24) Salta y Jujuy is the best trip I will ever take in my life, though I got sick because I was miserable from high altitude sickness and its dryness.
25) Iguazu Fall is a sight to behold, a must see and a must go, through rain and cold… It is definitely worth it. The ending was perfected by a boat ride under the Fall. If you must, if you want to buy souvenir, buy it at the store at the entry/starting point, beyond that the other ones suck and are over priced. By poncho if you must, but you will get no matter what…
26) Walk fast or you will get trampled, haha, just kidding… I think I just tend to walk faster than necessary. You know I’m always on a secret mission… shhhh!
27) There are random concerts, free, everywhere in the city. You just have to keep an ear open.
28) Yes, you can get lost in this city but you can always find your way back to something of familiarity.
29) Yes, it’s dangerous but it’s like everywhere in the world. You just have to play your smart and not be stupid. Be cautious at all times, they do have a lot of pocket-pickers here, especially on subte or colectivos when you are all squished together and also a big crowd walking through the calles. At night mostly, the streets are dead and never smart to walk alone, take a cab if you must. There are buses but they take forever to come, unless you are THAT lucky. Subte opens at 6:00 but closes at 20:30. There are a lot of people sleeping on the streets… not all are dangerous but you can never be too careful.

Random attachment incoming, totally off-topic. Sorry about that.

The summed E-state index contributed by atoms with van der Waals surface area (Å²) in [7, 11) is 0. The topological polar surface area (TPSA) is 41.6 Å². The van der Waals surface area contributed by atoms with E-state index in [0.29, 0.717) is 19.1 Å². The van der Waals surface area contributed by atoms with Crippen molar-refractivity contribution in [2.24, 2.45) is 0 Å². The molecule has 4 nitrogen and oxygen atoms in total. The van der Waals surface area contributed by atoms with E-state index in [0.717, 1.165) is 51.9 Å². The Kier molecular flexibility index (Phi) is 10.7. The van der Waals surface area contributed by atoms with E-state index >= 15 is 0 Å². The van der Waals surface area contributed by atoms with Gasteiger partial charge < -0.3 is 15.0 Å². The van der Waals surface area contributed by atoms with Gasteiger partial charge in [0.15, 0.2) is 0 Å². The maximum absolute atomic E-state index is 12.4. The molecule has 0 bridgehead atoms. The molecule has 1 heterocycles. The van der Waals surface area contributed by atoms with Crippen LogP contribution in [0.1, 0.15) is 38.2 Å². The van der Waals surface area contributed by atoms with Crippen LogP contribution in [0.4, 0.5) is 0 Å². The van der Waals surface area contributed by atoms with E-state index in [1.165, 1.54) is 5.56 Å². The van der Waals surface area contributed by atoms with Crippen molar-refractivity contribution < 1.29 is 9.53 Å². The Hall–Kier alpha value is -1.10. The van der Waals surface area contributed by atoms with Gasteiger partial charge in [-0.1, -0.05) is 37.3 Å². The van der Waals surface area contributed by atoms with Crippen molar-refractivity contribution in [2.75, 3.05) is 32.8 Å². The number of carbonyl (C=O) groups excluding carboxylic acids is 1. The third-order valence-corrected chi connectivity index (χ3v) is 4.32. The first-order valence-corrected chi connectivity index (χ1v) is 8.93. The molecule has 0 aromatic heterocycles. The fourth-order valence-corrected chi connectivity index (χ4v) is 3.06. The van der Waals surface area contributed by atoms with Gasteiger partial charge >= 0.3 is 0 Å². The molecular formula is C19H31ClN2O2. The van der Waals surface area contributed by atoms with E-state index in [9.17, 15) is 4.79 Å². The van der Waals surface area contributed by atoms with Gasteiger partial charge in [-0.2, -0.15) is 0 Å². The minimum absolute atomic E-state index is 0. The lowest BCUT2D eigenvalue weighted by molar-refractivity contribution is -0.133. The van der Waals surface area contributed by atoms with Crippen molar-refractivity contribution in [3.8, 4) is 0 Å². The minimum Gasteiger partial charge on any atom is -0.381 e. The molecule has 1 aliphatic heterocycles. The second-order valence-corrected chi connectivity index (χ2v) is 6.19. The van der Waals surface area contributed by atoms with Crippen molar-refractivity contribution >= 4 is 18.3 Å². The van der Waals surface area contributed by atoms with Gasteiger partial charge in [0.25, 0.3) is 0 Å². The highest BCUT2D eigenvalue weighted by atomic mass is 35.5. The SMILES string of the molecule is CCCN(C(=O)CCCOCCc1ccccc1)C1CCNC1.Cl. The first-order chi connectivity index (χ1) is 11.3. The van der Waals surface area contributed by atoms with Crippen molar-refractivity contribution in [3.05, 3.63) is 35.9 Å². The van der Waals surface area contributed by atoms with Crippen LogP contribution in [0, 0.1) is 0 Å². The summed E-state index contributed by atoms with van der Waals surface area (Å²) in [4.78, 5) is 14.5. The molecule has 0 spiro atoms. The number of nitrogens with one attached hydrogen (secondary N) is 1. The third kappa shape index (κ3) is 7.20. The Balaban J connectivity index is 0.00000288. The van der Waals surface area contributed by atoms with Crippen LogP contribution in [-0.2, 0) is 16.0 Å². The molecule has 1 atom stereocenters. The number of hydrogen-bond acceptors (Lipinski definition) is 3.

*FACT: one of the guys in the program got held at gun point and basically robbed; fortunately, he is all safe, just lost some pesos. A guy in my program saw a man snatching a necklace right off another man’s neck and ran off. A girl who was walking on a street with me got pick-pocketed and lost her phone and some pills. A girl who was walking on a street with another girl in the program close to Florida saw an old man getting beat up and robbed. The robber just jumped on an accomplice’s motorcycle and they sped off. Police can over and said there is nothing he can do…
*LESSON: it is the same everywhere. It could happen anywhere. The matter is you. If you take care of yourself, you will be alright. Yes, I am paranoid about these things but I know that as long as I don’t do stupid things I will be safe and I will be okay.
30) I saved the best for last: No way to the hot dogs in the states anymore, a favorite called CHORIPAN has taken over the world! This is something you should definitely try… adding the chimichurri o salsa criolla!
The list, of course, goes on and on, but the matter is I can’t think of much any more. I will make other posts as time goes on. As for restaurant recommendation, you should check the tabs on the top of the Home page.
Cheers to the 2 months in Buenos Aires, I will probably celebrate it over Chinese food (this place on Sarmiento 2015 has the best Chinese food of Buenos Aires as far as I can tell)… Sickness calls for soup and familiarity, so I have noticed. Let’s celebrate! =)